A restaurant and bar in Winnipeg has been decried on social media for a lack of physical distancing witnessed on the establishment’s patio last weekend — but the owner is calling the claims bogus.
Chaise Corydon has been issued two tickets already this summer for breaking COVID-19 rules. A photo, apparently taken around 1:47 a.m. Saturday and later posted on social media, shows its patio packed with many people grouped together.
“All of the people who are complaining, the message is very clear: they want us to follow the rules,” said owner Shea Ritchie, but “when I ask them to which rules they’re referring to, they don’t actually know the rules.
“They don’t realize that we have extra security guards … who are watching that very front patio, who check every single person in and out, and they’re making sure everything is being done and that we’re running it according to the rules.”
Phase 4 of Manitoba’s reopening strategy came into effect on July 25, but changes to public health rules regarding public gatherings and bars were deferred. So bars such as Chaise Corydon are still under same Phase 3 guidelines.
Under Phase 3, restaurants and bars can be fully operational, but must ensure that people can “reasonably” keep at least two metres apart, except for brief exchanges.
Patios and indoor spaces can fully reopen, minding that a maximum of 50 people are allowed inside and a maximum of 100 people are allowed outside. Tables and seating must also be arranged in a way that creates a physical barrier or a two-metre separation between people at different tables.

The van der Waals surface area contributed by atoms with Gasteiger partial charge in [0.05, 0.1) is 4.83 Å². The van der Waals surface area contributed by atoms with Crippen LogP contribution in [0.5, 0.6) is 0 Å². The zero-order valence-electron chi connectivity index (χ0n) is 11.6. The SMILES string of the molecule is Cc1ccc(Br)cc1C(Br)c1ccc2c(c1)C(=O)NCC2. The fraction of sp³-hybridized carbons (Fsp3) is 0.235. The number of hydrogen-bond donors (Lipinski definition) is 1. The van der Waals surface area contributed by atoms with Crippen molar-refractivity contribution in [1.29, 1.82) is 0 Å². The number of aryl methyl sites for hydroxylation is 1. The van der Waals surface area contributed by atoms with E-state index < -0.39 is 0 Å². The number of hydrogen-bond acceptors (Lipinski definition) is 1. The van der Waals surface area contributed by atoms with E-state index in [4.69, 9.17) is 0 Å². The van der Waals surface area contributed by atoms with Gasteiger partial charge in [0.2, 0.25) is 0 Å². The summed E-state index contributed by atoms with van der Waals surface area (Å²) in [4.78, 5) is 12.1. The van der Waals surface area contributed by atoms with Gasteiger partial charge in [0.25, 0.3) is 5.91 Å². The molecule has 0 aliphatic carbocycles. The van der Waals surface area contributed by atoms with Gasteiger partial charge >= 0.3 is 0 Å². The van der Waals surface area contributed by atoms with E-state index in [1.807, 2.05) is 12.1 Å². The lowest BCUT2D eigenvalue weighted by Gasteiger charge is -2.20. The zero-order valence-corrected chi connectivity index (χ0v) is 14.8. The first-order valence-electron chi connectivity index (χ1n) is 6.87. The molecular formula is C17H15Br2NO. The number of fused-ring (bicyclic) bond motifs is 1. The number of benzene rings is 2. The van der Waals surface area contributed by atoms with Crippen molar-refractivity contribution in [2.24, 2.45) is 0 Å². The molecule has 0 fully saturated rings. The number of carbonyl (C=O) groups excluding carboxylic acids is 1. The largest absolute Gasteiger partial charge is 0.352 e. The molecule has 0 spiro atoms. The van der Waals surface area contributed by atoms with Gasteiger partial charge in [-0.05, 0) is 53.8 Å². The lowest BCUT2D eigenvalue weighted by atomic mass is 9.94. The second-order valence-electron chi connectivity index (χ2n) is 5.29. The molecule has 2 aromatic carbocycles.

Establishments must also ensure that patrons, when not sitting, can reasonably stay at least two metres from others. Standing service at bars is prohibited, and dance floors must remain closed.
Ritchie, who also owns Chaise Café and Lounge in St. Boniface, apparently reached out to the person who made the post and asked them specifically which rules the restaurant was breaking.
The person said they didn’t know and referred Ritchie to the photo they had taken, according to Ritchie.
The photo shows many people standing on the patio in groups, separated by bar tables.
Ritchie said part of the crowd is in fact a separate lineup to get into the restaurant, but CBC News cannot confirm that based on the photo in question.
People often complain to Ritchie about the lack of physical distancing in his establishment, and while he says the restaurant has taken measures to ensure physical distancing between groups of people, it is not his responsibility to keep people from the same group apart.
“If you want to go for dinner … I’m not supposed to be asking questions invalidating your reasons for going out with somebody. I’m not supposed to maintain a distance between you and your other people,” he said.
Ritchie suggests people with concerns to contact Manitoba Health to ensure the restaurant is violating the rules before posting complaints on social media.
Chaise Corydon has already received two tickets from Manitoba’s Liquor, Gaming and Cannabis Authority this summer for violating COVID-19 public health rules — each was to the tune of $2,542.
The first ticket, issued on June 22, was given because two different inspectors found three instances where chairs at tables were too close together, Ritchie said, adding that the restaurant thought tables had to be two metres apart, not chairs.
The second ticket, issued on July 11, was given because it appeared people from various groups were dancing together.
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